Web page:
Testimony on Reforming the VAB and Tracking Veterans Receiving NYC Services

You've responded to the 2015 Survey of NYC Veterans Policy Priorities, and your voice has already been heard by public officials. Yesterday was the first-ever testimony of the NYC Veterans Alliance in a City Council hearing, and we were definitely heard.



Testimony at yesterday's NYC Council Veterans Committee hearing on proposals to reform the Veterans Advisory Board and require NYC agencies to report on veterans receiving City services

Yesterday the NYC Council Veterans Committee held a hearing on two bills (Ints. 611 & 619) that, if passed, would reform the Veterans Advisory Board, and a third bill (Int. 600) that would require certain City agencies to report annually on the numbers of veterans receiving City services.

You can watch the full video of yesterday's hearing HERE. Our testimony begins at the 41:40 mark, and questions from Council Members follow the first round of testimony. We were also live-tweeted by the Gotham Gazette's own Kristen Meriwether:


Below is the full testimony. Your survey responses thus far are part of this testimony, as was the input of the NYC Veterans Committee Working Group, in addition to collaborators from Partner Organizations. Thank you for being part of our truly collective voice on these important issues.


Testimony by Kristen L. Rouse

Interim Director, NYC Veterans Alliance Working Group

Hearing on Reform of the Veterans Advisory Board

and Reporting of Veterans Receiving Agency Services

Int. Nos. 611, 619 & 600

NYC Council Committee on Veterans

Honorable Eric Ulrich, Chair

February 10, 2015

Ints. 611 & 619

My name is Kristen L. Rouse, and I represent a newly formed grassroots organization called the NYC Veterans Alliance. I am a veteran of the United States Army, and I served in Afghanistan in 2006, 2010, and 2012, for a total of 31 months deployed. I personally believe New York City is the greatest City in the world, and there’s no place I’ve been prouder or happier to come home to than here. It’s been clear to me that New Yorkers truly appreciate military veterans, but our City’s government still has a long way to go before we can claim that NYC is truly a veteran-friendly City.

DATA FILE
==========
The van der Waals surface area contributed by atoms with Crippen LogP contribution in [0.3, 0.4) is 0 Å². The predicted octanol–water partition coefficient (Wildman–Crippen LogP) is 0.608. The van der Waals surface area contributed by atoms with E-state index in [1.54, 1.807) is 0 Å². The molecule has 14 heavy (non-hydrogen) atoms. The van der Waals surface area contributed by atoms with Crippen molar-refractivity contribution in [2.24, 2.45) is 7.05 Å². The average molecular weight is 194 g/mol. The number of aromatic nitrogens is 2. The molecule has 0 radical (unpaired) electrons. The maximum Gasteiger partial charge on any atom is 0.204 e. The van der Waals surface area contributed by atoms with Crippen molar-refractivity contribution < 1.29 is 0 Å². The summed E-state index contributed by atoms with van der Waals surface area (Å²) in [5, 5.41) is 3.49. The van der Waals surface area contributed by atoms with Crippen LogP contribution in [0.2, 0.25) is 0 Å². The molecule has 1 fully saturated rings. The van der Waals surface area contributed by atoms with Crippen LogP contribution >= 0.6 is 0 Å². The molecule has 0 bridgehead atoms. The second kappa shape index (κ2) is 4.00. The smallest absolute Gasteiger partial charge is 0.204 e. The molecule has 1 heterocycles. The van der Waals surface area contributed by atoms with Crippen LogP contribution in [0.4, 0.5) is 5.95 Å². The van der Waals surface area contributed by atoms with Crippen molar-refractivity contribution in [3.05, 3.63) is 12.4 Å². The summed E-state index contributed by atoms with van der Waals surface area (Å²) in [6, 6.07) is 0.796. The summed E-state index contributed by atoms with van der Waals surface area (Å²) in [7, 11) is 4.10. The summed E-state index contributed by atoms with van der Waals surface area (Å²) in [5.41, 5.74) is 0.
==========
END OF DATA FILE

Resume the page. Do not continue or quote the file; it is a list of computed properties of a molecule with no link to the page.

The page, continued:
One key area we need to improve upon is ensuring that the voices of all veterans—from the distinguished veterans who served us in World War II, Korea, and Vietnam, to the forgotten veterans who stood at guardposts across the globe during the Cold War, to those who served in Panama, Mogadishu, Desert Shield and Desert Storm, and Bosnia, to the men and women like me recently coming home from the wars in Iraq and Afghanistan—and even those left behind, left out, or under-served by bureaucratic snafus and inadequate support when they came home. All of these voices, needs, challenges, and blueprints for success must be present in the conversations NYC government is having about its veterans. These hearings have been important in this process, and we commend Council Member Ulrich and the Veterans Committee for these vital public discussions and the legislation we hope will result.

Earlier this month, the NYC Veterans Alliance launched a survey asking the NYC veterans community to rate their policy priorities. Among other issues, we asked respondents to prioritize the reform of the Veterans Advisory Board. The survey is open through the end of February, and we still have responses coming in. Yet even with these preliminary results, responses thus far from our community have overwhelmingly favored reform:

  • Out of 290 respondents, 60% say reforming the VAB is “essential.” Another 28% say reform is “very important,” and 9% say it is “moderately important.”
  • This equates to 97% of respondents thus far saying that VAB reform is important to them.